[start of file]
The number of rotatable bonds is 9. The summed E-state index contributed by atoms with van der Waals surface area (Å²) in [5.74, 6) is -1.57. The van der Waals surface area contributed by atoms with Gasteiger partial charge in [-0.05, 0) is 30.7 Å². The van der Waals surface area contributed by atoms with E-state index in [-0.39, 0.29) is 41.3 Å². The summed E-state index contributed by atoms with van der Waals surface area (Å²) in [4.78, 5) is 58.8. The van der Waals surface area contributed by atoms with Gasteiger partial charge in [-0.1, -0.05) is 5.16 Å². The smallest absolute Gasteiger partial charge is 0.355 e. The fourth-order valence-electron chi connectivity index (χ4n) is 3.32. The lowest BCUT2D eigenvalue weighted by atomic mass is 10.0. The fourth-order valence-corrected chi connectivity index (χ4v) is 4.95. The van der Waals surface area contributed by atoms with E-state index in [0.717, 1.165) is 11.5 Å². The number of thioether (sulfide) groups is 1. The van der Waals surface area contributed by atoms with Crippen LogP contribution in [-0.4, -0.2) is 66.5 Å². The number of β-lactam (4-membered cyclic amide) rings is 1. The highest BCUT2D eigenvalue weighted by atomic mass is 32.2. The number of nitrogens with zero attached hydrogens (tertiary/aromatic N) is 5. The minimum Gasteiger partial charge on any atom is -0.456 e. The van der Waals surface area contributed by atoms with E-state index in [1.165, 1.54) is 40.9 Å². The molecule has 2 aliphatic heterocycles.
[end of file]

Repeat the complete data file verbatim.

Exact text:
The number of rotatable bonds is 9. The summed E-state index contributed by atoms with van der Waals surface area (Å²) in [5.74, 6) is -1.57. The van der Waals surface area contributed by atoms with Gasteiger partial charge in [-0.05, 0) is 30.7 Å². The van der Waals surface area contributed by atoms with E-state index in [-0.39, 0.29) is 41.3 Å². The summed E-state index contributed by atoms with van der Waals surface area (Å²) in [4.78, 5) is 58.8. The van der Waals surface area contributed by atoms with Gasteiger partial charge in [-0.1, -0.05) is 5.16 Å². The smallest absolute Gasteiger partial charge is 0.355 e. The fourth-order valence-electron chi connectivity index (χ4n) is 3.32. The lowest BCUT2D eigenvalue weighted by atomic mass is 10.0. The fourth-order valence-corrected chi connectivity index (χ4v) is 4.95. The van der Waals surface area contributed by atoms with E-state index in [0.717, 1.165) is 11.5 Å². The number of thioether (sulfide) groups is 1. The van der Waals surface area contributed by atoms with Crippen LogP contribution in [-0.4, -0.2) is 66.5 Å². The number of β-lactam (4-membered cyclic amide) rings is 1. The highest BCUT2D eigenvalue weighted by atomic mass is 32.2. The number of nitrogens with zero attached hydrogens (tertiary/aromatic N) is 5. The minimum Gasteiger partial charge on any atom is -0.456 e. The van der Waals surface area contributed by atoms with E-state index in [1.165, 1.54) is 40.9 Å². The molecule has 2 aliphatic heterocycles.